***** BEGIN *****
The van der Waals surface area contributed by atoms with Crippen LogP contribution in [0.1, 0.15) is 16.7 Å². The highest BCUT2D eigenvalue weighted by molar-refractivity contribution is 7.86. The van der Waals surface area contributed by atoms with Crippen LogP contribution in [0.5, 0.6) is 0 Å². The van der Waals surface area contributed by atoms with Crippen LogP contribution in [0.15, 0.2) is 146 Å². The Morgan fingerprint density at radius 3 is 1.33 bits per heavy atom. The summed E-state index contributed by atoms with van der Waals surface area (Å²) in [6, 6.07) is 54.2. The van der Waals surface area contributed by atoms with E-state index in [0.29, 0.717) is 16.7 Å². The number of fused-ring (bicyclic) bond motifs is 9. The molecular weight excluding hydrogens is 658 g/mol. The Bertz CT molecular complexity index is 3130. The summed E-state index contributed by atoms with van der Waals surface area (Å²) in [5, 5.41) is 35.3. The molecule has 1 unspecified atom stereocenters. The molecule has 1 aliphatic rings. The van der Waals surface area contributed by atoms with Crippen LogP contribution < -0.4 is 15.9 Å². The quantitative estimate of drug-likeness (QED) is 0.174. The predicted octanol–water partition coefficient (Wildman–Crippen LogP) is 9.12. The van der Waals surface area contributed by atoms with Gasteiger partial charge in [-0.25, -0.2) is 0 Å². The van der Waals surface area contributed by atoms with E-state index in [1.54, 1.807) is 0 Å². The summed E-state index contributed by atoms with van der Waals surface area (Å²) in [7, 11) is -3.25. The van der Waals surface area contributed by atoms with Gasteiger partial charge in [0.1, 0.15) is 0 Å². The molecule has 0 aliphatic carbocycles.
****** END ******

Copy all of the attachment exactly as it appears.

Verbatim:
The van der Waals surface area contributed by atoms with Crippen LogP contribution in [0.1, 0.15) is 16.7 Å². The highest BCUT2D eigenvalue weighted by molar-refractivity contribution is 7.86. The van der Waals surface area contributed by atoms with Crippen LogP contribution in [0.5, 0.6) is 0 Å². The van der Waals surface area contributed by atoms with Crippen LogP contribution in [0.15, 0.2) is 146 Å². The Morgan fingerprint density at radius 3 is 1.33 bits per heavy atom. The summed E-state index contributed by atoms with van der Waals surface area (Å²) in [6, 6.07) is 54.2. The van der Waals surface area contributed by atoms with E-state index in [0.29, 0.717) is 16.7 Å². The number of fused-ring (bicyclic) bond motifs is 9. The molecular weight excluding hydrogens is 658 g/mol. The Bertz CT molecular complexity index is 3130. The summed E-state index contributed by atoms with van der Waals surface area (Å²) in [5, 5.41) is 35.3. The molecule has 1 unspecified atom stereocenters. The molecule has 1 aliphatic rings. The van der Waals surface area contributed by atoms with Crippen LogP contribution < -0.4 is 15.9 Å². The quantitative estimate of drug-likeness (QED) is 0.174. The predicted octanol–water partition coefficient (Wildman–Crippen LogP) is 9.12. The van der Waals surface area contributed by atoms with Gasteiger partial charge in [-0.25, -0.2) is 0 Å². The van der Waals surface area contributed by atoms with E-state index in [1.54, 1.807) is 0 Å². The summed E-state index contributed by atoms with van der Waals surface area (Å²) in [7, 11) is -3.25. The van der Waals surface area contributed by atoms with Gasteiger partial charge in [0.1, 0.15) is 0 Å². The molecule has 0 aliphatic carbocycles.